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The single-sales factor works. Here's proof

February 12, 2001

In its report criticizing single-sales factor taxation for New York State, the Fiscal Policy Institute makes specific reference to experiences in Iowa, Missouri, Massachusetts and Illinois. FPI claims that experience shows that "states that have adopted SSFF so far do not have a great deal to show for it."

Actually, the manufacturing sector in each of those states has outperformed New York's since 1980, the earliest year FPI uses for comparison. (See table below.)

Even more importantly, Massachusetts and Illinois have seen stronger performance in manufacturing employment, relative to the rest of the country, since starting to phase in single-sales in 1995 and 1998, respectively, as shown below. That's the basic premise of single-sales taxation for New York.

The Public Policy Institute's recent report on single-sales taxation examined numerous changes in state apportionment formulas over 20 years and found that increasing the weight on the sales factor improves job growth relative to the rest of the country. The data below provides some specific examples.

Manufacturing employment (thousands)

New York Illinois Iowa Massachusetts Missouri United States
1980 1426.8 1162.3 239.6 671.2 431.6 20,190
1990 1097.9 969.3 235 508.7 436.2 18,780
1995 937 966.3 250.7 451 423.2 18,523
1996 923.2 974.2 251.9 446.7 419.4 18,560
1998 903 969.2 262.8 443.2 417.7 18,715
2000 876.6 946.5 262 433.1 400.7 18,317
20-year % chg. -38.6% -18.6% 9.3% -35.5% -7.2% -9.3%
20-year net chg. -550.2 -215.8 22.4 -238.1 -30.9 -1873
10-year % chg. -20.2% -2.4% 11.5% -14.9% -8.1% -2.5%
10-year net chg. -221.3 -22.8 27 -75.6 -35.5 -463
5-year % chg. -6.4% -2.0% 4.5% -4.0% -5.3% -1.1%
5-year net chg. -60.4 -19.8 11.3 -17.9 -22.5 -206
2-year % chg. -2.9% -2.3% -0.3% -2.3% -4.1% -2.1%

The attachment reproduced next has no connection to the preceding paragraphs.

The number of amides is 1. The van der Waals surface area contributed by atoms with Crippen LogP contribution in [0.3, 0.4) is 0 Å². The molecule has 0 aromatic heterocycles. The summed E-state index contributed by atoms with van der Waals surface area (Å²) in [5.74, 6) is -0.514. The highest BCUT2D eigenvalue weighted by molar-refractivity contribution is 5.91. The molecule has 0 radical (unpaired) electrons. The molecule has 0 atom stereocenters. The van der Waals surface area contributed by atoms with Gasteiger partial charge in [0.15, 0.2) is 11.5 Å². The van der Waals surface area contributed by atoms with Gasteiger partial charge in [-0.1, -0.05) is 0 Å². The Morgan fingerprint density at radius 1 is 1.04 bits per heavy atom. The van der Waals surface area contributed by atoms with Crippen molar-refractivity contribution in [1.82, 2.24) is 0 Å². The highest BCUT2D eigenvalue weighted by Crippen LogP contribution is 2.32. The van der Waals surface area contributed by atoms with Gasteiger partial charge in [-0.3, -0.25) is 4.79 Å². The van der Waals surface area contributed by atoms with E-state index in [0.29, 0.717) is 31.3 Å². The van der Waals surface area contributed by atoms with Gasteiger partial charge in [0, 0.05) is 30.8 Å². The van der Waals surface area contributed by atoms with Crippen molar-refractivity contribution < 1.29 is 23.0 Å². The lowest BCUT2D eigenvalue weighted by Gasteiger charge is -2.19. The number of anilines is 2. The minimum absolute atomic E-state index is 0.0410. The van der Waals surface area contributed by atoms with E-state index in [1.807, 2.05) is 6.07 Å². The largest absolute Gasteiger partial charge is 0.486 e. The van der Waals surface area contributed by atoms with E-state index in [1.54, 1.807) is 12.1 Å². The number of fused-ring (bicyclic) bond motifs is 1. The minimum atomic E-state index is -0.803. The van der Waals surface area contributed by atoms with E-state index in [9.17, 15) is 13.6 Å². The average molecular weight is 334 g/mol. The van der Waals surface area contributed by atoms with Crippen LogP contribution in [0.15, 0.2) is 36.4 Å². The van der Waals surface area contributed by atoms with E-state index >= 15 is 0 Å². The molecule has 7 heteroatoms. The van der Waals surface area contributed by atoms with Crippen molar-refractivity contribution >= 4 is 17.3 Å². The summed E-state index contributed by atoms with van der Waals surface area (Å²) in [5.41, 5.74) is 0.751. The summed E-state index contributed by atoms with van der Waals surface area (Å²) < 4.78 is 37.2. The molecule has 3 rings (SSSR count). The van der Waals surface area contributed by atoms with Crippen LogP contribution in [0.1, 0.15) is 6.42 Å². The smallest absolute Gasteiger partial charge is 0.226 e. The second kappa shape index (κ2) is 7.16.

2-year net chg. -26.4 -22.7 -0.8 -10.1 -17 -398
December data (2000 are preliminary)
New York compared to Iowa and Missouri
Manufacturing jobs New York lost, 1980-2000 .................
If the change in New York manufacturing employment, 1980-2000, had.
.matched the gains in Iowa, New York would have gained ........... 132,692 jobs
.matched the rate of loss in Missouri, New York would have retained an extra .. 448,050 jobs

Massachusetts and Illinois compared to the national average, before and after SSF
Mass. U.S. Illinois U.S.
Chg., 1980-95 -32.8% -8.3% Chg., 1980-98 -16.6% -7.3%
Chg., 1990-95 -11.3% -1.4% Chg., 1996-98 -0.5% 4.3%
Chg., 1995-00 -4.0% -1.1% Chg., 1998-00 -2.3% -2.1%
Relative job loss, Massachusetts compared to U.S., 1990-95: 11.3 to 1.4, or 8.1 to 1
Relative job loss, Massachusetts compared to U.S., 1995-00: 4.0 to 1.1, or 3.6 to 1
Manufacturing jobs Massachusetts would have lost, 1995-00, if it had maintained
previous rate of growth compared to national economy: 40,184
Actualmanufacturing jobs Massachusetts lost, 1995-00: 17,900
Massachusetts' job "gain" after SSF, compared to previous: 22,284
Relative job gain factor, Illinois compared to U.S., 1996-98: 0.8 to 4.3, or .19 to 1
Relative job loss factor, Illinois compared to U.S., 1998-00: -2.3 to -2.1, or 1.1 to 1
If Illinois had continued performing as badly, relative to the nation, as it did in 1996-98, it would have lost thousands of additional manufacturing jobs from 1998 to 2000.